In Talks at International Education Summit, Differences and Common Goals Emerge

May 03, 2012

Higher education has become increasingly international: Millions of students leave their home countries to study each year, faculty are increasingly mobile, and academic research is not bound by national borders.

And that calls for a more global approach to educational cooperation and international exchange, to elevate its profile in economic- and foreign-policy discussions, agreed more than 30 high-level delegates from 15 countries who gathered for two days of talks here. Even so, national needs and domestic priorities can complicate efforts to find common ground, the meeting made clear.

The International Education Summit on the Occasion of the G8 takes its mouthful of a name from the Group of 8, the forum for finance ministers of the world's largest economies. Now in its third year, the education summit has quickly become far more inclusive, and this year's conference drew representatives from countries including China, Indonesia, and Qatar.

"We're here to share challenges and opportunities, to talk about best practices, to learn from each other," said Allan E. Goodman, president of the Institute of International Education, the American international-exchange organization that played host to the meeting. "I think we're on the same page."

Indeed, the delegates, who come from government agencies and international-education groups, do share the same broad goals: They want to increase the movement of students across international borders, expand enrollment in postsecondary education generally, and produce graduates who are globally competent and culturally fluent.

Yet, differences in practice and policy can hamper collaboration. For instance, representatives from countries like France and Brazil with low- or no-tuition models said they had trouble forming academic exchanges or sending students to study in high-tuition countries like the United States.

Some participants objected to what they characterized as the increasing commercialization of international education, where the value of foreign students is measured by their economic impact. "This is just one vision of the world, and we are against this vision of world," said Béatrice Khaiat, deputy director of CampusFrance.

But Margaux Béland of the Canadian Bureau of International Education said it was critical to demonstrate the worth of international education to lawmakers and the general public to bring attention to the issue. "I can't say enough how the discourse in Canada has changed between us and our government now that we've been able to monetize it," said Ms. Béland, who is vice president for Canadian partnerships.

Even the vocabulary was a bit different. Countries that receive a lot of international students talked about "brain flow," but those that send many of their best and brightest abroad worried about "brain drain."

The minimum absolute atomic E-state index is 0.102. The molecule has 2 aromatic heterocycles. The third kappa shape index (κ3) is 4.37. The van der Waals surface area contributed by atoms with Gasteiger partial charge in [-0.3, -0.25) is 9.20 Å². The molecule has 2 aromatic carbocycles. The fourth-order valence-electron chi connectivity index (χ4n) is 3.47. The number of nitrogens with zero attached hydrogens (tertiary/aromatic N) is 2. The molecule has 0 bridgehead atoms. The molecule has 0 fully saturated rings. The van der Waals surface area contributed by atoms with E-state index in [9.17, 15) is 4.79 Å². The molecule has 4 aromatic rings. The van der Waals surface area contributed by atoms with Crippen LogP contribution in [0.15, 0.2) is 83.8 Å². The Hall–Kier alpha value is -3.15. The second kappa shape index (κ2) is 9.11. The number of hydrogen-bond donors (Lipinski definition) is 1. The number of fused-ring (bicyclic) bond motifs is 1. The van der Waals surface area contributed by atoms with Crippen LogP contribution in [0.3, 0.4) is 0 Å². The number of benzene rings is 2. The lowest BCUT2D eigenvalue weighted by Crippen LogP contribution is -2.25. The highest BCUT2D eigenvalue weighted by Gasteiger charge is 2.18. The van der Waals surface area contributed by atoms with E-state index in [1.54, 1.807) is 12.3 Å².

Soud Al-Tamimi from Hamad bin Khalifa University in Qatar said it's important to understand the goals of each country in globalizing its educational system. "Internationalization is not an objective," he said. "It's a way to achieve an objective."

Developing countries like his and Malaysia work with foreign universities to help build educational capacity they lack to meet pressing economic-development needs. Siti Hamisah Tapsir, deputy director general of the Malaysian Ministry of Education, said overseas partners can bring credibility and provide quality assurance. The effort, she said, is "nation building, talent building."

Meanwhile, countries such as the United States, Britain, and Australia are more likely to frame international exchange as a form of diplomacy and as a critical component of international trade.

Still, differences aside, the tone of the summit, which ended Thursday, was collaborative, not contentious.

Yes, there are "different drivers for internationalization—different but compatible," said Xavier Prats Monné, deputy director-general for education and culture for the European Commission.

If higher education is increasingly global, then countries ought to work together to ensure its quality, he argued. "If we believe education is so important in the economic strategies in our countries, then there should be stronger effort to collaboratively manage it," he said.

In an interview, Mr. Prats Monné was quick to add he wasn't advocating creating a "humongous bureaucracy" but rather a more global effort to set common regulatory frameworks or to reach agreement on learning goals. He points to the European Union's decade-long work to synchronize its higher-education systems, known as the Bologna Process, as a possible model.

The value of the annual meeting of higher-education leaders, Mr. Prats Monné argues, is that it can make higher education more visible in national and international policy debates. Mr. Goodman of IIE agrees. He hopes that within a year or two the meeting can "grab the attention" of worldwide economic ministers. Meanwhile, he said he leaves this year's gathering with new ideas and strategies.


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